Vipassana, where self-observation leads to mental peace


The modern world has given us a lot of comforts. The mobile revolution and IT have transformed the world. But the downside is cut-throat competition at work, job instability, breakdown of relationships in the family, and stress levels high and beyond the imaginations of even our parent generation. To cope with stress this generation is in search of any technique that affords mental peace and quietude. I found mine in Vipassana.

Vipassana was brought to India by industrialist Satya Narayan Goenka in the 1960s from Burma. Mr. Goenka had received his training from his guru Sayagyi U Ba Khin. It so happened that his mother was ill and Mr. Goenka had flown down to India to initiate them to this meditation technique. A few of his friends and relatives participated in the course and it was sheer word-of-mouth that Vipassana spread over the decades to over 300 centres around the world.

My first Vipassana course was in Nagarjuna, 140 kms from Hyderabad. The centre is spread over 30 acres with a backdrop of Krishna River flowing into a dam. This is rural setting miles away from city noise and vehicular traffic. The only noises you hear are those of birds and visual of greenery of trees.

The initiation to Vipassana is not easy for it is a ten-day programme. The schedule is from 4:30 am to 9:00 pm and there is a planned activity for every hour of the day. It feels tougher than a commando training. For starters, no communication with fellow meditators is permitted, no mobile phones, and no newspapers with the result that the entire outside world is blocked out for this period. The aim of Vipassana is to examine your own mind and work on it.


The programme is run through audio tapes of Late Mr. S N Goenka who passed away a couple of years ago. There is an Assistant teacher who guides the participants. Men and women are strictly segregated and even their dining centres and residential quarters are kept poles apart. The meditator can only speak to the Teacher during fixed times in the day. They are advised to frame their doubts in the least possible words for talking and meditation don’t go together.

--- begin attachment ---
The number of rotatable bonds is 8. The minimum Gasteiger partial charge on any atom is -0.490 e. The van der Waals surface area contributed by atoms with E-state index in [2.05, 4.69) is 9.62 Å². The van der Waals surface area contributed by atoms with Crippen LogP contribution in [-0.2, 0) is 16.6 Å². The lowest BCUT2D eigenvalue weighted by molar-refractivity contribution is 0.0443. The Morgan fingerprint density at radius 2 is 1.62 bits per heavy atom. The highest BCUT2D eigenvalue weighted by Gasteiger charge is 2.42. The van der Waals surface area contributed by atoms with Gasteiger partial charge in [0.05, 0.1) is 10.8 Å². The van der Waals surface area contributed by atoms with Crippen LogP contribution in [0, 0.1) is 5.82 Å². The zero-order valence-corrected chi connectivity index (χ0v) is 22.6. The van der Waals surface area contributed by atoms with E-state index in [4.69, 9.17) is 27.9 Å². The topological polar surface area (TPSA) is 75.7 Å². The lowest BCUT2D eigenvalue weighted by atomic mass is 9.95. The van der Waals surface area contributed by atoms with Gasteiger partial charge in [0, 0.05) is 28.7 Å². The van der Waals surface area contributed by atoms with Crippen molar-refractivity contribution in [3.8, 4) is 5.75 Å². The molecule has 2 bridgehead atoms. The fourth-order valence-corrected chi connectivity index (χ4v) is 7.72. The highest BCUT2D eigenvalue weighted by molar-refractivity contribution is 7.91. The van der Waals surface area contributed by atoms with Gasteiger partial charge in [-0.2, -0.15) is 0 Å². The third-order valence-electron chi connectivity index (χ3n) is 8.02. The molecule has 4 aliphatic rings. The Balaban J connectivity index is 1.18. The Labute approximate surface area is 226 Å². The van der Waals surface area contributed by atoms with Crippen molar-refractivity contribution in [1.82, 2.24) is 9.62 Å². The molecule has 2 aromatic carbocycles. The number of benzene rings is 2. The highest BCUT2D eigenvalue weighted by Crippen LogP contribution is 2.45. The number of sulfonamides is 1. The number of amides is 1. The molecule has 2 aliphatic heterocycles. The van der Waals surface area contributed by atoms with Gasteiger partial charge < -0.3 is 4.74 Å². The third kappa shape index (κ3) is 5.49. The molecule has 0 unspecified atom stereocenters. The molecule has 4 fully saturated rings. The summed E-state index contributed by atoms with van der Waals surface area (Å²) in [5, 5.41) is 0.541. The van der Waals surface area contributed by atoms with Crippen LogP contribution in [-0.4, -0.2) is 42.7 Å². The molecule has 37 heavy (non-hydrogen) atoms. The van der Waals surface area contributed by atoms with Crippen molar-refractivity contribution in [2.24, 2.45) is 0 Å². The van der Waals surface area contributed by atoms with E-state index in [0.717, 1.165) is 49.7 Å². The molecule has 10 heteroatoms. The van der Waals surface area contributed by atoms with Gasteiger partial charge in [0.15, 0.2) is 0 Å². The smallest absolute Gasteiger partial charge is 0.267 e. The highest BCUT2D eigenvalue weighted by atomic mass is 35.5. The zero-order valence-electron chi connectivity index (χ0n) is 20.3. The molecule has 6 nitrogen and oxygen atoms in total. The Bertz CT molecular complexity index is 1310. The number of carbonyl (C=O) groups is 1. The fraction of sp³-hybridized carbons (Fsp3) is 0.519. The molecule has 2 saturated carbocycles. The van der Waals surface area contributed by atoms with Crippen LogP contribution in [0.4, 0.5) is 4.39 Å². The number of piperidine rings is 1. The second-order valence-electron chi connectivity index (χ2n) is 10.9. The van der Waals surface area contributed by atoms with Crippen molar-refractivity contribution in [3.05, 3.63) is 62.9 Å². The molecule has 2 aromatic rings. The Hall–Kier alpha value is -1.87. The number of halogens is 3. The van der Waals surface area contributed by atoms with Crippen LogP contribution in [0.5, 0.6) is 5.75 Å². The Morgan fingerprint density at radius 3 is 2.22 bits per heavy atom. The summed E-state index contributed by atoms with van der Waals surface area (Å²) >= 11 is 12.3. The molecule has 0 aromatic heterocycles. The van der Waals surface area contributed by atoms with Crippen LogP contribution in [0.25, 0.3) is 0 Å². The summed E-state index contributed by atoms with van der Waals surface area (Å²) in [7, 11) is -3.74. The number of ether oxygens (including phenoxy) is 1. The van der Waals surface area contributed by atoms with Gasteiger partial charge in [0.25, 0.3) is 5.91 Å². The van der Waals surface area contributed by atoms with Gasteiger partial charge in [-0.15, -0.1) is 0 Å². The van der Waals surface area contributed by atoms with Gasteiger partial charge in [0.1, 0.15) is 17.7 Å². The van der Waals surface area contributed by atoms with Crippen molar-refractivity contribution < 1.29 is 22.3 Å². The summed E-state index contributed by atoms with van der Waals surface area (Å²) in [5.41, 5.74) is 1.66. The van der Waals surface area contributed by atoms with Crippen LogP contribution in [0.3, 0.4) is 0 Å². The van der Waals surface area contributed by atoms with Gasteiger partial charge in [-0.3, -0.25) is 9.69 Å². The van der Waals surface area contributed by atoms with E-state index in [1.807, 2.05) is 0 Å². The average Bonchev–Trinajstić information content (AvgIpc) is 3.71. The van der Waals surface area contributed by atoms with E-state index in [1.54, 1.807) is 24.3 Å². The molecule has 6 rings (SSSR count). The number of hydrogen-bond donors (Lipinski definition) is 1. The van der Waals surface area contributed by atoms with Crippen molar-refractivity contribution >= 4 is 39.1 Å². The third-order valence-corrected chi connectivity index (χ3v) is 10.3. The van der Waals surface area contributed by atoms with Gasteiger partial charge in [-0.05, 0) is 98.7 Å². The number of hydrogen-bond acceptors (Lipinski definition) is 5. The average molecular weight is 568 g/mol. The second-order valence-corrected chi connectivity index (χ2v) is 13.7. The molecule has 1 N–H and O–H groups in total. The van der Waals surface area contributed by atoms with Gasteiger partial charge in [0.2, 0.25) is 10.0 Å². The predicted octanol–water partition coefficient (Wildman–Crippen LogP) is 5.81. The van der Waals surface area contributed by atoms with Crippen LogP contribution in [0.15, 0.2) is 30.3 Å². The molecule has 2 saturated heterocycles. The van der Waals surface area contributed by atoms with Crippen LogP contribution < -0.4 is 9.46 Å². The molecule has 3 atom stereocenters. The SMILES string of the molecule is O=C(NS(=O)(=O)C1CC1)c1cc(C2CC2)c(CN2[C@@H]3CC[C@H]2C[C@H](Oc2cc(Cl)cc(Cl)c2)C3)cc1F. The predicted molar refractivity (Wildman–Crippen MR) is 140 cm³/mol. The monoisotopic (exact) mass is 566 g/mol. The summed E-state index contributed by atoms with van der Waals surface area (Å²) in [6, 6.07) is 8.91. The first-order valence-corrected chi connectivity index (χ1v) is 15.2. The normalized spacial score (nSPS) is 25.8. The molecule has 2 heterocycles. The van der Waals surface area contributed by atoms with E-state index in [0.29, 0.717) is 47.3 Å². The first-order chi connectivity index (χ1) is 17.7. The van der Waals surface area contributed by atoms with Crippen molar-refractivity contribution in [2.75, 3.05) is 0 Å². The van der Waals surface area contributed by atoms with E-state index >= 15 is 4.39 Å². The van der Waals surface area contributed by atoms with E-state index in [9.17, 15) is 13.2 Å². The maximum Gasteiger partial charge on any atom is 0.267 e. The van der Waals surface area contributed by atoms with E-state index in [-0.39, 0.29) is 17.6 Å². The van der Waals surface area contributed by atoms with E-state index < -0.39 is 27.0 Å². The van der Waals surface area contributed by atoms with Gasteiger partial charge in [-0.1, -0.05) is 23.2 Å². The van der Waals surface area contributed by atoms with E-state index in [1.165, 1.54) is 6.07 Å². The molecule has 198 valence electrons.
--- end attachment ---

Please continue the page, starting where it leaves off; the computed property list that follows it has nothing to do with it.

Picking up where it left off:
A meditator is expected to sit in silence on a square mat for over 10 hours a day. This to the uninitiated can be intimidating but participants fall into schedule almost seamlessly. I have severe arthritis and couldn’t sit cross-legged even for ten minutes. But when I started this course I found my knees were able to cope with the demands without protest!

Vipassana lays a strong emphasis on morality. Only after the vow of morality is taken, the course begins. As the days pass one feels the mind get less agitated. Mr. S N Goenka keeps referring to mental defilements and how this technique helps. Anger, hatred, ill-will, and animosity are our greatest enemies. Our enemies are not outside us but our own mental defilements. One of the greatest learnings from the course is that a tranquil mind is one’s own best friend. The mind is like a stray elephant. It is wild and ill-tempered but with training, it can be tamed to serve the society.

Once a calm mind is achieved then you spread peace and happiness to yourself and others. After the ten day course there is jubilation among the participants. After meditating for over a hundred hours they are tuned a lot closer to peace and happiness. The best part of a Vipassana course is there are no fees. It is one place where both the rich and poor are meted the same treatment. The entire programme is sustained on voluntary donations. Given that it costs money to provide rooms and food, the purity of the course stems from an idealism that I have not seen elsewhere.

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